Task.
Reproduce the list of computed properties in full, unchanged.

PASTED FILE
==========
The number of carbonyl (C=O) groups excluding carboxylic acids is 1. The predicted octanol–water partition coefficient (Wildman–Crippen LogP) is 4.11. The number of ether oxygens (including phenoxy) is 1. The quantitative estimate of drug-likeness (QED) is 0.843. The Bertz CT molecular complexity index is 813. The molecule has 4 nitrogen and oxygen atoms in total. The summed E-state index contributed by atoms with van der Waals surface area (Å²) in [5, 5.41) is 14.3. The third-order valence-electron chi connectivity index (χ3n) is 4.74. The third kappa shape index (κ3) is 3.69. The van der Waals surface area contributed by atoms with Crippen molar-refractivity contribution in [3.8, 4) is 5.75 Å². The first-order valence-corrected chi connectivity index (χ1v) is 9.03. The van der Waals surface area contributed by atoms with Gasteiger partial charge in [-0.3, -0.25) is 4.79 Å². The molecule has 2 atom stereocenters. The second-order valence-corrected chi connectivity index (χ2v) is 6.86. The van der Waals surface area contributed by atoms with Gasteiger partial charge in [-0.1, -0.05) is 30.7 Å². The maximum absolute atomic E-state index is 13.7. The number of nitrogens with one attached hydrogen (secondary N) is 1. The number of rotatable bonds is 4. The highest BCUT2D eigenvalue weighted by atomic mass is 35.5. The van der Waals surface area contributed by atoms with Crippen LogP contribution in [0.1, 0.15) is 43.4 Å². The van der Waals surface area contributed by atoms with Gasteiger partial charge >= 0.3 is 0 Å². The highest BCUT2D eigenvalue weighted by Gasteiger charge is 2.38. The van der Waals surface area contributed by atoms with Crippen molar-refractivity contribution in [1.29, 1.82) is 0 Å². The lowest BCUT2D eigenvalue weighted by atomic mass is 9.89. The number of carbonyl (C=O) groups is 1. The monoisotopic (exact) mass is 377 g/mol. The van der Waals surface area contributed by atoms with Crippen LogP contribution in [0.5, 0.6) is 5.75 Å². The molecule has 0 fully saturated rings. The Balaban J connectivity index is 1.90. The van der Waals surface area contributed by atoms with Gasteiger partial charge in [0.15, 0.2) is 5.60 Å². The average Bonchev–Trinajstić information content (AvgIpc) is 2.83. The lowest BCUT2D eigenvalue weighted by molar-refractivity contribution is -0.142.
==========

The number of carbonyl (C=O) groups excluding carboxylic acids is 1. The predicted octanol–water partition coefficient (Wildman–Crippen LogP) is 4.11. The number of ether oxygens (including phenoxy) is 1. The quantitative estimate of drug-likeness (QED) is 0.843. The Bertz CT molecular complexity index is 813. The molecule has 4 nitrogen and oxygen atoms in total. The summed E-state index contributed by atoms with van der Waals surface area (Å²) in [5, 5.41) is 14.3. The third-order valence-electron chi connectivity index (χ3n) is 4.74. The third kappa shape index (κ3) is 3.69. The van der Waals surface area contributed by atoms with Crippen molar-refractivity contribution in [3.8, 4) is 5.75 Å². The first-order valence-corrected chi connectivity index (χ1v) is 9.03. The van der Waals surface area contributed by atoms with Gasteiger partial charge in [-0.3, -0.25) is 4.79 Å². The molecule has 2 atom stereocenters. The second-order valence-corrected chi connectivity index (χ2v) is 6.86. The van der Waals surface area contributed by atoms with Gasteiger partial charge in [-0.1, -0.05) is 30.7 Å². The maximum absolute atomic E-state index is 13.7. The number of nitrogens with one attached hydrogen (secondary N) is 1. The number of rotatable bonds is 4. The highest BCUT2D eigenvalue weighted by atomic mass is 35.5. The van der Waals surface area contributed by atoms with Crippen LogP contribution in [0.1, 0.15) is 43.4 Å². The van der Waals surface area contributed by atoms with Gasteiger partial charge >= 0.3 is 0 Å². The highest BCUT2D eigenvalue weighted by Gasteiger charge is 2.38. The van der Waals surface area contributed by atoms with Crippen molar-refractivity contribution in [1.29, 1.82) is 0 Å². The lowest BCUT2D eigenvalue weighted by atomic mass is 9.89. The number of carbonyl (C=O) groups is 1. The monoisotopic (exact) mass is 377 g/mol. The van der Waals surface area contributed by atoms with Crippen LogP contribution in [0.5, 0.6) is 5.75 Å². The molecule has 0 fully saturated rings. The Balaban J connectivity index is 1.90. The van der Waals surface area contributed by atoms with Gasteiger partial charge in [0.15, 0.2) is 5.60 Å². The average Bonchev–Trinajstić information content (AvgIpc) is 2.83. The lowest BCUT2D eigenvalue weighted by molar-refractivity contribution is -0.142.